Patriotism is commonly defined as love of and/or devotion to one's country. The word comes from the Latin patria, and Greek patris, πατρίς. However, "patriotism," or the love of one's country, has come to have different meanings over time. Thus, the meaning of patriotism can be highly dependent upon context, geography and philosophy.
Although patriotism is presently used in certain vernaculars as a synonym for nationalism, nationalism is not considered an inherent part of patriotism. Among the ancient Greeks, patriotism is comprised of notions concerning language, religious traditions, ethics, law and devotion to the common good, rather than pure identification with a nation-state. Scholar J. Peter Euben writes that for the Greek philosopher Socrates, "patriotism does not require one to agree with everything that his country does and would actually promote analytical questioning in a quest to make the country the best it possibly can be.
During the 18th century Age of Enlightenment, the notion of patriotism continues to be separate from the notion of nationalism. Instead, patriotism is defined as devotion to humanity and beneficence. For example, providing charity, criticizing slavery, and denouncing excessive penal laws is considered patriotic. In both ancient and modern visions of patriotism, individual responsibility to fellow citizens is an inherent component of patriotism.
Many contemporary notions of patriotism are influenced by 19th century ideas about nationalism. During the 19th century, "being patriotic" becomes increasingly conflated with nationalism, and even jingoism. However, some notions of contemporary patriotism reject nationalism in favor of a more classic version of the idea of patriotism which includes social responsibility.
Patriotism implies a value preference for a specific civic or political community. Universalist beliefs reject such specific preferences, in favor of an alternative, wider, community. In the European Union, thinkers such as Habermas, however, have advocated a European-wide patriotism, but patriotism in Europe is usually directed at the nation-state and often coincides with Euroscepticism.
Some religious believers place their religion above their 'fatherland', often resulting in suspicion and hostility from patriots. Two examples of groups that have experienced this suspicion in the United States are Roman Catholics and Muslims. In the United States and the United Kingdom, Roman Catholics were seen as owing loyalty to the Pope rather than the nation. As a result, the Knights of Columbus (referred to as "the strong right arm of the church" by several Popes) established the virtue of patriotism as one of their four principle virtues. Muslims are sometimes seen as owing loyalty to the Islamic community (ummah) rather than to the nation. Other groups find a conflict between certain patriotic acts and religious beliefs. Jehovah's Witnesses and Mennonites may choose to refuse to engage in certain patriotic acts or to display certain symbols.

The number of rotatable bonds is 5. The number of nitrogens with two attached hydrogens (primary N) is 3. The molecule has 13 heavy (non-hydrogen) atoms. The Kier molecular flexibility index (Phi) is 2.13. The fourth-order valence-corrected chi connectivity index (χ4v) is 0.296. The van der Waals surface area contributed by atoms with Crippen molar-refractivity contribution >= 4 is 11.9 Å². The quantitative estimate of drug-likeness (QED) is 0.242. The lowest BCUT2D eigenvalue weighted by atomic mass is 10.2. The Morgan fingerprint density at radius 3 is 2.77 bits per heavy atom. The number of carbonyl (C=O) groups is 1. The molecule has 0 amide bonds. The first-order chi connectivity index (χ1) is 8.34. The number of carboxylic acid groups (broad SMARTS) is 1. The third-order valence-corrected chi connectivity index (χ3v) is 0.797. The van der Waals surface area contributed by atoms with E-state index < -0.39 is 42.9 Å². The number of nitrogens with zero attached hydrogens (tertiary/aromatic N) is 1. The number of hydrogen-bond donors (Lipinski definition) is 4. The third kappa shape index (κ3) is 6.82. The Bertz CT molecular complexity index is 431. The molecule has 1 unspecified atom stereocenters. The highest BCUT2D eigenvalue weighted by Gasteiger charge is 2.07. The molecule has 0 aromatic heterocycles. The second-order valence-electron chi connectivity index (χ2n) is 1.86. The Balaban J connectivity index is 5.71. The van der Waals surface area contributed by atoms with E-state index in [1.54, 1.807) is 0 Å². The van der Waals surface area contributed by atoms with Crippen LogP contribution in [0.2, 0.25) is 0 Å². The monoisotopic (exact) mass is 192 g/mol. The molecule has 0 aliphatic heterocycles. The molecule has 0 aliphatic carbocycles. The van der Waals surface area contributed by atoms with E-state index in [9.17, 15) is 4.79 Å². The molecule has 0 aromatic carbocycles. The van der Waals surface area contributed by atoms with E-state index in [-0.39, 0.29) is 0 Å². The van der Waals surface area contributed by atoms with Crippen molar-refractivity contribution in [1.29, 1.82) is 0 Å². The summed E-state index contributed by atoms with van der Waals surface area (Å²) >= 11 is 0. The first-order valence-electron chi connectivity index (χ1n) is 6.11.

Supporters of patriotism in ethics regard it as a virtue. In his influential article "Is patriotism a virtue?" (1984), the philosopher Alasdair MacIntyre notes that most contemporary conceptions of morality insist on a blindness to accidental traits like local origin and therefore reject patriotic selectivity. MacIntyre constructs an alternative conception of morality, that he claims would be compatible with patriotism. Charles Blattberg, in his book From Pluralist to Patriotic Politics (2000), has developed a similar conception of patriotism.
A problem with treating patriotism as an objective virtue is that patriotisms often conflict. Soldiers of both sides in a war may feel equally patriotic, creating an ethical paradox. (If patriotism is a virtue, then the enemy is virtuous, so why try to kill them?)
Within nations, politicians may appeal to patriotic emotions in attacking their opponents, implicitly or explicitly accusing them of betraying the country. Minorities may reject a patriotic loyalty and pride, which the majority finds unproblematic. They may feel excluded from the political community, and see no reason to be proud of it. The Australian political conflict about the Black armband view of history is an example. Conservative Prime Minister John Howard, who would undoubtedly describe himself as an Australian patriot, said of it in 1996:
In the United States, patriotic history has been criticised for de-emphasising the post-Colombian depopulation, the Atlantic slave trade, the population expulsions and the wars of conquest against Native Americans.
Patriotism is often portrayed as a more positive alternative to nationalism, which sometimes carries negative connotations. Some authors such as Morris Janowitz, Daniel Bar-Tal, or L. Snyder argue that patriotism is distinguished from nationalism by its lack of aggression or hatred for others, its defensiveness, and positive community building. Others, such as Michael Billig or Jean Bethke Elshtain argue that the difference is difficult to discern, and relies largely on the attitude of the labeller.
The results from different studies are time dependent. Patriotism in Germany before WWI ranks at or near the top, whereas today it ranks at or near the bottom of surveys.
The Patriotism Score table below is from the World Values Survey and refers to the average answer for high income residents of a country to the question: "Are you proud to be [insert nationality]?" It ranges from 1 (not proud) to 4 (very proud).
First Survey: 1990-1992
Second Survey: 1995-1997